Plain text, rich text and HTML documents all contain text-based data, but each has significant differences in use. Plain text documents -- TXT files -- are exactly what they sound like: files containing nothing but text. Rich text documents, saved as RTF files, expand on plain text with compatibility for format and style options. HTML documents, which are used to create websites, also support these options through the use of coded tags.
Plain Text and Rich Text
Plain text files can store only text, including numbers, symbols and line breaks. TXT files can’t save formatting options, such as fonts, colors or text sizes, and if you convert another type of document to plain text, it loses these settings. Some plain text editors, such as Notepad, provide font and size settings, but these settings only change how the entire file looks on your screen, rather than actually formatting selections of text. Conversely, rich text files, produced in programs such as WordPad, do store these types of formatting selections, just as a Word document would.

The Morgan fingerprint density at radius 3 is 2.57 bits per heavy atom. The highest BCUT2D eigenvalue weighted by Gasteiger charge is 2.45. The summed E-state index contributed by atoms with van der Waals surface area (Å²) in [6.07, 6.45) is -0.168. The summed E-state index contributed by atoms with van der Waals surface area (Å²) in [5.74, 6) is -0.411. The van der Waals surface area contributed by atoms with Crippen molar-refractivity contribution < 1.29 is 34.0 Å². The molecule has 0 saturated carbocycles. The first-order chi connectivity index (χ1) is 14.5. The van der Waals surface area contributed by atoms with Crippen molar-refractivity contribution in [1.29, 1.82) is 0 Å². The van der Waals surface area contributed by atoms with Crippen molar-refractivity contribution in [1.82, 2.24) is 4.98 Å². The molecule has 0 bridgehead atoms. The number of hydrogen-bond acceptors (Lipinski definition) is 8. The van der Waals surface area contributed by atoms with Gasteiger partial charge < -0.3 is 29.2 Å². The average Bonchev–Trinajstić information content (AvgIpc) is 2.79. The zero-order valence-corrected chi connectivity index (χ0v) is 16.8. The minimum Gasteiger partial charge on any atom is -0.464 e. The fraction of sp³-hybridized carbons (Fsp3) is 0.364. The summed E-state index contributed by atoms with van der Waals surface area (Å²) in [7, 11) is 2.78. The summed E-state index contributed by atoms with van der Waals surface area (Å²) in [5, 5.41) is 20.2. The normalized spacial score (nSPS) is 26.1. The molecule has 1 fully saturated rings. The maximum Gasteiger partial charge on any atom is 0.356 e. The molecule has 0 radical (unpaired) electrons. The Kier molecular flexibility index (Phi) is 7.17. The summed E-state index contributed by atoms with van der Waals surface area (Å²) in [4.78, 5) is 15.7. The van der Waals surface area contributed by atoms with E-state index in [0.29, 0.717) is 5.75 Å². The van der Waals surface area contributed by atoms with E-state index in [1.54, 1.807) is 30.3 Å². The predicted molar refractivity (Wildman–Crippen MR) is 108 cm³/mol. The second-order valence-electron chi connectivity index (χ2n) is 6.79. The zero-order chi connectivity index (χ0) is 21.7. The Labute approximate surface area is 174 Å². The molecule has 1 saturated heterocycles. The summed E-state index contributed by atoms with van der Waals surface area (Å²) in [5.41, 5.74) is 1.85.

Text Versus HTML
Like rich text, HTML can contain formatting for text layout and style, but these format choices do not take effect directly in the text editor. Instead, a Web browser reads the HTML formatting tags in a website’s code and displays the site’s content accordingly. When viewed in a text editor, HTML appears as plain text -- the text content of the site -- interspersed with codes contained in angle brackets. Alongside HTML, many Web designers use CSS, a complementary language that helps style Web pages uniformly with less repeated coding.